26 Mar 2013

REVIEW: Doctor Zhivago by Boris Pasternak

Title: Doctor Zhivago
Author: Boris Pasternak
Publication Date: March 18th 1997 (first published 1957)
Publisher: Pantheon
Format: Paperback
Pages: 559
Rating: 4/5
Blurb: This epic tale about the effects of the Russian Revolution and its aftermath on a bourgeois family was not published in the Soviet Union until 1987. One of the results of its publication in the West was Pasternak's complete rejection by Soviet authorities; when he was awarded the Nobel Prize for Literature in 1958 he was compelled to decline it. The book quickly became an international best-seller.

Dr. Yury Zhivago, Pasternak's alter ego, is a poet, philosopher, and physician whose life is disrupted by the war and by his love for Lara, the wife of a revolutionary. His artistic nature makes him vulnerable to the brutality and harshness of the Bolsheviks. The poems he writes constitute some of the most beautiful writing in the novel.
Review: Reading this book was not an easy thing to do, not only is it quite long but it is also translated from Russian- sometimes this is done quite well, but other times it is clear to see that the word subistuted in English does not fit into the sentence the way the original Russian word would, this is probably why it took me one day short of a month to read this book. Despite this, I still managed to enjoy it. I've been told by some friends that the original Russian version of this book is absolutely marvellous, though with my inability to speak or read any Russian at the moment I'm going to have to be happy with this English version for now.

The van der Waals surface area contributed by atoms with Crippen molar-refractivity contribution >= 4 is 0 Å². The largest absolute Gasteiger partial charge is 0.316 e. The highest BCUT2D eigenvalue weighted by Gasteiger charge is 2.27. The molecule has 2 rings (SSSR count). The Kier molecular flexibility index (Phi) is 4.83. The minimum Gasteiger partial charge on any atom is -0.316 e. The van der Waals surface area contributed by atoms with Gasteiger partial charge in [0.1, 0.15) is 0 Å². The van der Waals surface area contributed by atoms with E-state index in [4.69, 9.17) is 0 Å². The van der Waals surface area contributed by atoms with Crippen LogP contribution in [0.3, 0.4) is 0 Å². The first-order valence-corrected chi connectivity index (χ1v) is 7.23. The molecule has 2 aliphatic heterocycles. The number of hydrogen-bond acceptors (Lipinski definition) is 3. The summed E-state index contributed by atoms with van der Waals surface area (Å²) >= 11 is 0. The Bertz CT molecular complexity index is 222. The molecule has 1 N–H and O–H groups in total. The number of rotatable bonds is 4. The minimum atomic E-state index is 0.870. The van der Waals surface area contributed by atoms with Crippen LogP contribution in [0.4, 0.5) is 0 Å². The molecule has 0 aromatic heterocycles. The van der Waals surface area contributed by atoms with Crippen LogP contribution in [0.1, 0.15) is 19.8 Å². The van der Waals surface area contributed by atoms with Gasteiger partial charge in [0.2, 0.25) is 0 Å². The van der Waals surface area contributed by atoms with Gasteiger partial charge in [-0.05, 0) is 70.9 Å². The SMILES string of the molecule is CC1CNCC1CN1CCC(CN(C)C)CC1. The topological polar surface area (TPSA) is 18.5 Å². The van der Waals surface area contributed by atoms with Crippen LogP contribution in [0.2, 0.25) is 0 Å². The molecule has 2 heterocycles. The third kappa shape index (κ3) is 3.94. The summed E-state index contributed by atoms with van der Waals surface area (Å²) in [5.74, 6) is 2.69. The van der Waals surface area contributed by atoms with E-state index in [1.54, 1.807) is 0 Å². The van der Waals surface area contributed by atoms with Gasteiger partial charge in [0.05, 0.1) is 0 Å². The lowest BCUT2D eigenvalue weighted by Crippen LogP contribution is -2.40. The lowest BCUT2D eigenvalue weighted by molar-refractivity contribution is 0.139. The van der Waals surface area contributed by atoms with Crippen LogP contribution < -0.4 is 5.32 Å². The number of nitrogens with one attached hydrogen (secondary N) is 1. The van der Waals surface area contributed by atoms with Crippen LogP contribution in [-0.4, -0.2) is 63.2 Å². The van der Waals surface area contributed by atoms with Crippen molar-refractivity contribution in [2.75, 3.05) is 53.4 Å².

Going into this book I didn't really know what to expect, firstly I was slightly terrified by the fact that this was to be the first translated novel that I'd attempted to read and that the book I had chosen to read had been translated from Russian, which as I said is not a language I even remotely understand (looking back now it probably would have been smarter to attempt a novel translated from French, a language I actually know...) but I do not regret reading this book at all. Secondly, while I knew the book was set in Russia sometime during Bolshevik era, I really knew nothing about it at all.

I was plesantly surprised by the novel, possibly even more than I thought I would be. I think a big part of this was due to the history student side of me who picked up on all the little details that Pasternak through in about the Revolution and life before and after it. This being said, I don't think you have to be a history student or even like history very much to enjoy this book. The majority of this book is not so much focused on the historical side, or plot driven, instead it focuses on the character's lives, especially the romance of Yury (sometimes translated as Yuri) Zhivago and Lara Antipova. I grew to love each of the characters, all for different reasons and despite their flaws- I think this in itself is what makes a good book, a really good book. It's also one of the reasons, I believe, that Doctor Zhivago has stood the test of time.

In addition to my love for the characters, I adored 'Zhivago's' poems were all collected and tacked on to the end of the novel in my version in the order which they appeared. The poems definitely added to my enjoyment of this book and I think I liked them being added at the end more than I would have if they'd been within the novel, in a way they show the development of Zhivago's character throughout the novel that would not have been possible otherwise.

I'm sorry if this review is too focused on the translation side of this novel, but I felt like it was necessary to include it otherwise I felt like there was no point raving about the book without mentioning that it is in fact a translation. However, if you enjoyed this review but have never read a translation before, or maybe just not one from Russian, then I would definitely recommend that you read this. Even though there are a few words here and there that do not fit perfectly, as a whole the book is truly magnificent.

You can buy 'Doctor Zhivago' on the Book Depoistory (with free shipping worldwide), here.

*The copy linked to and the copy reviewed are different versions of the novel, and therefore different translations.

21 Mar 2013